Media from around the world have been gathering at the exclusive private maternity unit and, when not looking out for signs of a development, have kept busy with even the slightest of quirks.
A small flock of ducks landed to join the crowd, attracting a few photographers, and a car had to stop to allow one to cross the road.
“Mind the duck,” said one concerned onlooker.
Earlier, a vehicle with two giant teddy bears on the back caused a stir — one with a blue badge and one with a pink badge — and two mock guardsmen in red tunics stood at the entrance to the Lindo Wing.
They were brought by bookmaker William Hill, which was announcing the latest odds on baby names.
There is a 500/1 chance that the baby prince or princess will be called Kanye or Taylor, while Brooklyn is at 150/1 and Kim is at 250/1.
The long wait has cost those who like a flutter dear, according to Ladbrokes spokeswoman Jessica Bridge.
She said: “Punters have lost out on thousands of pounds worth of winnings thanks to the April no-show, but their last roll of the dice suggests we’ll see the newborn arrive on Bank Holiday Monday.”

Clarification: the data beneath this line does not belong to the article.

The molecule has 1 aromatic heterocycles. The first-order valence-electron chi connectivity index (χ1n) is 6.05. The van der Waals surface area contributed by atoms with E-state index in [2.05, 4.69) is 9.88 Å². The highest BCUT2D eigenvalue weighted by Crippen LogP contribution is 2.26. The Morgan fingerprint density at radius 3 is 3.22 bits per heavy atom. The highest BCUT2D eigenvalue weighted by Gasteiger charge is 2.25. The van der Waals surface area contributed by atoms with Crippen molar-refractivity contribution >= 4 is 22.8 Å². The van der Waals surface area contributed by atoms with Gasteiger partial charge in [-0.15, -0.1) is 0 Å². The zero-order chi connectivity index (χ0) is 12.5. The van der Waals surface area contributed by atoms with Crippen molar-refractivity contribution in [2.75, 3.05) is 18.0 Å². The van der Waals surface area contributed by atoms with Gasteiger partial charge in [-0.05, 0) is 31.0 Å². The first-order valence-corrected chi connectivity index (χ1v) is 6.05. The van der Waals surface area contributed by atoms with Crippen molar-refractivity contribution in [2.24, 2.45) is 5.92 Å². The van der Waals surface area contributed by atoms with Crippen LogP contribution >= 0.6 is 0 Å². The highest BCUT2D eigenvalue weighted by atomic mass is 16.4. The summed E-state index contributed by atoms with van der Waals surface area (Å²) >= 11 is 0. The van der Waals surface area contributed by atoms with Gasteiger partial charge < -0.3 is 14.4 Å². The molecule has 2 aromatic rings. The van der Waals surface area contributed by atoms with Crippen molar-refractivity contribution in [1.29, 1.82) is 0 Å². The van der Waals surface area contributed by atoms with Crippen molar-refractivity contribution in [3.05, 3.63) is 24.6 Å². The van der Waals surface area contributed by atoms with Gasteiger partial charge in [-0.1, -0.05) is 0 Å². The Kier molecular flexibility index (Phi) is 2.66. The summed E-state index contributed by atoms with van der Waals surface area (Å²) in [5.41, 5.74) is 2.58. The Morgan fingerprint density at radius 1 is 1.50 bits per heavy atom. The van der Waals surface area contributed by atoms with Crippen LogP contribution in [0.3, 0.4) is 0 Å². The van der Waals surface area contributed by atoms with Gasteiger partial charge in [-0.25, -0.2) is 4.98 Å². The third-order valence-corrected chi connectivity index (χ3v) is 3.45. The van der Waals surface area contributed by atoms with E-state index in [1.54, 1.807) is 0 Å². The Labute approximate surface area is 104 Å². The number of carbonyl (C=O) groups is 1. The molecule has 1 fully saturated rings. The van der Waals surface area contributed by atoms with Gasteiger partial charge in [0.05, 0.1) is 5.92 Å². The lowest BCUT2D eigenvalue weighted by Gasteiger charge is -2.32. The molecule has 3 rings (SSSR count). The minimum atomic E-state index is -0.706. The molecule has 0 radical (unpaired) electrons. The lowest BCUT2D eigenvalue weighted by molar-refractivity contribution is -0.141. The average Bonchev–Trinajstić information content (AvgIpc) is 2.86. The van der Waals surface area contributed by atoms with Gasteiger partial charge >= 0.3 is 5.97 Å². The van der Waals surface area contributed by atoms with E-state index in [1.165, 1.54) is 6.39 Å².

“At 8/1, a general election baby’s not out of the realms of possibility, but it’s probably a safe bet that Kate and Wills won’t opt for a Prince Nigel or Princess Nicola.”
Coral’s Nicola McGeady said: “Punters are becoming increasingly impatient as the Great Kate Wait continues and, while some have given up predicting the date of birth, others are betting on a Star Wars Day [May 4] royal baby.
“The odds of Kate giving birth on the day of the general election are still quite long at 20/1.”
Meanwhile, royal superfans camping outside the hospital are tired after their long vigil on the pavement.
Why would anyone sit outside the Lido wing for a month waiting for a royal arrival. The world has gone mad!— jan howells (@danzyhowells) April 28, 2015
This is the longest John Loughrey, 60, from London, has ever camped out and he thinks it has been 10 or 11 nights — but he has lost count.
The royalist said he is looking forward to resuming “normal life”.
Fellow camper Sky London, 54, said he is losing track of which day it is but remains hopeful: “Since she didn’t turn up yesterday, it has to be today. It’s got to be.”
With each passing police van or blacked-out car, the anticipation goes up a notch.